The Meaning of Matthew 18:23-27

This post is part of an ongoing series on Forgiveness in the Gospel of Matthew. The opening Διὰ τοῦτο of v.23 indicates the connection of this story to that which immediately precedes.[1] This is a kingdom of the heavens parable (βασιλεία τῶν οὐρανῶν) which is set in the typical Semitic form of a king andContinue reading “The Meaning of Matthew 18:23-27”

The Meaning of Matthew 18:21-22

This post is part of an ongoing series on Forgiveness in the Gospel of Matthew. Peter’s question (a pattern in Matthew) and the parable which follows serve as a gemara, a safeguard against possible absolutist interpretations of the teaching on excommunication (vv.15-20) which precedes it.[1] This brief dialogue introduces the topic of forgiveness, with theContinue reading “The Meaning of Matthew 18:21-22”

Literary Sources for Matthew 18:21-35

This post is part of an ongoing series on Forgiveness in the Gospel of Matthew. We must also unearth some of our parable’s literary sources, those materials which stand behind this narrative and help shed light on how Jesus and Matthew’s audiences would have understood this story. The vast majority of scholars attribute at leastContinue reading “Literary Sources for Matthew 18:21-35”

The Context of Matthew 18:21-35

This post is part of an ongoing series on Forgiveness in the Gospel of Matthew. Literary Genre The central features of Matthew 18:21-35 are universally recognized to belong to the genre of parable. And despite its preservation only in Matthew’s Gospel, this parable is “almost universally reckoned an authentic parable of Jesus.”[1] Defined broadly, “parabolicContinue reading “The Context of Matthew 18:21-35”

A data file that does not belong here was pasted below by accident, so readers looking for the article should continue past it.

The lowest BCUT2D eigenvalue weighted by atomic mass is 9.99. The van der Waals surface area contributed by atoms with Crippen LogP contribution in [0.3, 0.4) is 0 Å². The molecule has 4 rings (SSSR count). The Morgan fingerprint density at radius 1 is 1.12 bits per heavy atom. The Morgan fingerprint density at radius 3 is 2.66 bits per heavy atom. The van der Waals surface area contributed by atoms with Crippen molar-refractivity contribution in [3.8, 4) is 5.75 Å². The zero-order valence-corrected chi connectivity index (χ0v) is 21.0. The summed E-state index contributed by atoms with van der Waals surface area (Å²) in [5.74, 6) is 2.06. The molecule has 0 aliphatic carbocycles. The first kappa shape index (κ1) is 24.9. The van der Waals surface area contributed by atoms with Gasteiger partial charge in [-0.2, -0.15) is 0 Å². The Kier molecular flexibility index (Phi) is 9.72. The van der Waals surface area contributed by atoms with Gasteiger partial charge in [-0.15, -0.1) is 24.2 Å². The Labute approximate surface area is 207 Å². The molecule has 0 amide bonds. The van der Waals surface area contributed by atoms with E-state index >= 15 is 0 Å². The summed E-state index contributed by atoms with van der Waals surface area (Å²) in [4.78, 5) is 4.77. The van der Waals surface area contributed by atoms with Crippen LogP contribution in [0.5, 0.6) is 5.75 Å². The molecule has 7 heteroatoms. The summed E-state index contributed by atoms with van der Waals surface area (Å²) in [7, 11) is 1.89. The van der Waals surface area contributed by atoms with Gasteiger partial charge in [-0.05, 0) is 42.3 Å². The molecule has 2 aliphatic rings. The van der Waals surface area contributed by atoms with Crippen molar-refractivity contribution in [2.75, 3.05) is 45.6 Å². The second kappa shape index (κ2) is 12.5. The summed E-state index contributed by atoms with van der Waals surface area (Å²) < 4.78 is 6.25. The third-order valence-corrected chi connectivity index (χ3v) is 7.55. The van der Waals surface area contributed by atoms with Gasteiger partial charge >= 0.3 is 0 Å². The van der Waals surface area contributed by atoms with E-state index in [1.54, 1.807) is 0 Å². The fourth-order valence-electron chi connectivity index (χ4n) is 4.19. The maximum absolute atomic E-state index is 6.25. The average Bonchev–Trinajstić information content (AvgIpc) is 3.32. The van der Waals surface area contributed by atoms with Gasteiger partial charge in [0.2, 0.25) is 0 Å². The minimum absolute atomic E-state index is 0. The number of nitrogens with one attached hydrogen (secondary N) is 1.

Forgiveness in Matthew’s Gospel: Introduction

Matthew’s Gospel has long been known as the “Gospel of the Church” because it contains so many parables and passages on the life of the Christian community.[1] Of the many insights which Matthew offered for his community and the community of faith which has read his gospel for nearly 2,000 years, few have been moreContinue reading “Forgiveness in Matthew’s Gospel: Introduction”

Odes and John: Bibliography

This post concludes the series examining the relationship between the Odes of Solomon and Gospel of John. Bibliography Adams, J.N., Mark Janse, and Simon Swain, Editors. Bilingualism in Ancient Society: Language Contact and the Written Word. Oxford: Oxford University Press, 2002. Attridge, Harold W. “Johannine Christianity.” Pages 125-143 in The Cambridge History of Christianity: VolumeContinue reading “Odes and John: Bibliography”

Odes and John: Conclusions

This post is part of an ongoing series examining the relationship between the Odes of Solomon and Gospel of John. This study has sought to recast the relationship between the Odes of Solomon and Gospel of John by calling for the application of contextualized methodological criteria in a comparison of these two texts. Such aContinue reading “Odes and John: Conclusions”

Odes and John: Ode 3 and the Upper Room Discourses

This post is part of an ongoing series examining the relationship between the Odes of Solomon and Gospel of John. In Ode 3, the relationship between the Odes of Solomon and Gospel of John becomes even clearer, as this ode is quite clearly a reflection on theme of the Love of Christ found in John’sContinue reading “Odes and John: Ode 3 and the Upper Room Discourses”

Odes and John: General Connections

This post is part of an ongoing series examining the relationship between the Odes of Solomon and Gospel of John. Drawing on this reevaluation of methodology for determining literary relationships in early Christian writings, I now trace the relationship between the Odes of Solomon 6, 8, and 3 and Gospel of John. Especially important areContinue reading “Odes and John: General Connections”

Odes and John: Determining Literary Dependence (Part 3)

This post is part of an ongoing series examining the relationship between the Odes of Solomon and Gospel of John. Next, the implications of memory, especially cultural memory, must be further explored in thinking about early Christian writing and interpretation.[1] When considering instances of potential literary dependence, the chief question raised by consideration of memoryContinue reading “Odes and John: Determining Literary Dependence (Part 3)”